Libby here! As I get close to being one whole year old, I’ve been remembering all the changes that have happened in my life so far. A lot of what I remember are the rhythms and routines of my puppy year.
The first rhythm I remember was my mother’s heartbeats. Thumpa thumpa thumpa! Our squirming pile of puppy-ness snuggled up against the coziest, warmest mama sled dog in the world Have you ever seen a puppy pile snuggled close to their mama? It’s the sweetest thing.
Soon, my puppy life became a soothing rhythm of snuggle, eat, sleep, snuggle, eat, sleep. As our puppy eyes began to open, we noticed the world around us, and we started to explore. The rhythm became eat, sleep, play, eat, sleep, play. And squeal. When we got hungry or tired or lonely, we squealed, and mom would come take care of us. Ah, that was the life!
The bigger we got, the bigger our world became, and the more rhythms we found around us. There still was play, sleep, eat, but everything was faster. Squirm became wiggle and bounce, and pitter-patter of puppy paws. We would chase chase chase around the puppy pen, then the puppy yard, then make a puppy pile and have another big nap.
Little by little, we started to notice the other big dogs. Besides Mom. They had their own rhythms of eat, sleep, and play. Instead of Mom, the mushers helped set the rhythm. Once, Mom explained to me that we would learn to trust the mushers because the mushers fit our rhythm. For sled dogs, the mushers start the day, bringing bowls of warm food and morning greetings. They help keep us clean, take us out to run, and make sure we have a safe and cozy place to sleep.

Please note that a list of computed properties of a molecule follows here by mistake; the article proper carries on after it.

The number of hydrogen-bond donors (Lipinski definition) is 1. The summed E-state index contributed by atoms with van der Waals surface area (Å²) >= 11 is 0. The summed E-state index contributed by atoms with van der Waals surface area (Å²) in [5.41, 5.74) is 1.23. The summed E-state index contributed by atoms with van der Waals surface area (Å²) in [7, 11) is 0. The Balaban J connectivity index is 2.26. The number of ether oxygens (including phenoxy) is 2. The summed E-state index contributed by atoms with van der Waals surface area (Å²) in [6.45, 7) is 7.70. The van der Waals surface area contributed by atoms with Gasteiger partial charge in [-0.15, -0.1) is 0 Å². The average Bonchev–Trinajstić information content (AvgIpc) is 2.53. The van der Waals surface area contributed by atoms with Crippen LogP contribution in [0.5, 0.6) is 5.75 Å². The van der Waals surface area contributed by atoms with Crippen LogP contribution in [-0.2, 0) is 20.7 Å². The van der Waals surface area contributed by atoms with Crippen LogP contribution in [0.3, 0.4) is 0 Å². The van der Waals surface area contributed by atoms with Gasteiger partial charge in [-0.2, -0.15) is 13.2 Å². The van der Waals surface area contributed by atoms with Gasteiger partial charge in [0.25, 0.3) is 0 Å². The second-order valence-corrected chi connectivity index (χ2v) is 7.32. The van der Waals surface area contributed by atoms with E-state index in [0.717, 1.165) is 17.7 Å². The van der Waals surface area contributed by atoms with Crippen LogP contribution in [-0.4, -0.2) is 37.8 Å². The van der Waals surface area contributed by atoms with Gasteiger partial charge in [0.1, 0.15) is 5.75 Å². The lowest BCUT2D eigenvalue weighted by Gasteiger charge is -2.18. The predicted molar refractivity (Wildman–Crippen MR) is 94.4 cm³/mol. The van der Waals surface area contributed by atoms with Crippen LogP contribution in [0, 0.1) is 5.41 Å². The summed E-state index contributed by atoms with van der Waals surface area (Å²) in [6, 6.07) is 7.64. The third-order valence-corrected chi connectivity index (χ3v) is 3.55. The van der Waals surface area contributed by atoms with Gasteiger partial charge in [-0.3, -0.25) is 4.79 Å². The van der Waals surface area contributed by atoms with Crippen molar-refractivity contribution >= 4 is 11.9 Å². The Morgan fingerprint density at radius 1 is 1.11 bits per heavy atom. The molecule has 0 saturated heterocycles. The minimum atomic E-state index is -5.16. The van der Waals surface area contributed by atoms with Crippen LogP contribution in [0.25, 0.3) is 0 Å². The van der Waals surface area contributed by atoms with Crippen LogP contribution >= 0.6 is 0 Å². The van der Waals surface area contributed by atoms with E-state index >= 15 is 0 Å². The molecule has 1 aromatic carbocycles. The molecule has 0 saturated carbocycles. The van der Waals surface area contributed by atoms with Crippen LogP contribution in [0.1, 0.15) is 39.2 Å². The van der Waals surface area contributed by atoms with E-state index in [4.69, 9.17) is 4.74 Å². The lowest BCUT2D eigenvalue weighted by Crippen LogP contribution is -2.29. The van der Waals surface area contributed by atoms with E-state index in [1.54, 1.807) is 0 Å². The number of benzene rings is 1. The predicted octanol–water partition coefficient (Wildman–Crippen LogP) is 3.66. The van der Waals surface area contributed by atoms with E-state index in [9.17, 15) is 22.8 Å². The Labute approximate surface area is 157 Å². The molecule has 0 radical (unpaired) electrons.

Day after day, when you can count on the rhythms, it’s easier to trust that you will be ok. The Mushers call it chores or “routines”, and they help create a predictable, reliable, and comforting rhythm of life. Mom says it’s super important for Iditarod sled dogs to trust that their mushers understand the rhythms. The mushers set the rhythm of running and eating and resting. If we run too long before resting, we won’t be able to keep up our running pace. When we stop to sleep, great mushers know how to quickly take care of our feet and our empty tummies so we can get a good long rest. When the musher’s routines fit our sled og rhythm, it’s a wonderful thing!
The mushers also figure out how to fit our sled dog rhythm to the rhythm of the seasons. When one Iditarod ends, preparing for the next one begins. Summer, when it’s too hot for the work of pulling, it’s time for free runs and relaxing in the sun. As days get shorter and colder, mushers start to put the sled dogs in harness again. The mushers don’t take us straight out to long runs. They set the rhythm, starting slowly and growing our strength and stamina (ability to keep going) to prepare for the time when the snow returns. Running. Resting. Eating. In a balanced rhythm.
When I was old enough for free runs, I got to feel the rhythm of sled dog feet. Bumbling and tumbling down a muddy trail was a bit wild at first, but soon we were loping like the Big Dogs. There’s something spectacular about running alongside your best friends with a thumpa thumpa of paws in your ears and in your heart. When I got to run alongside the team on fall practice runs, the thumpa thumpa became a whole symphony of rhythms, from a pad-pad-pad walk, to a trot-trot-trot, to a thrumming lope. Mom says there is nothing so thrilling as being hooked in harness with your team, all running together, creating one deep rhythm across the snowy wilderness.
As we slide into the seasonal rhythm of spring, summer, fall, winter, I end my puppy year and begin the next verse of my sleddog life. I will play and eat and sleep and run. I will dream of the first snowfall, hooked in with my team, experiencing the rhythm of the trail.
What are the rhythms in your life? What is the rhythm of your day, the rhythm of the seasons? What routines help you keep the rhythm? How do they help you feel safe?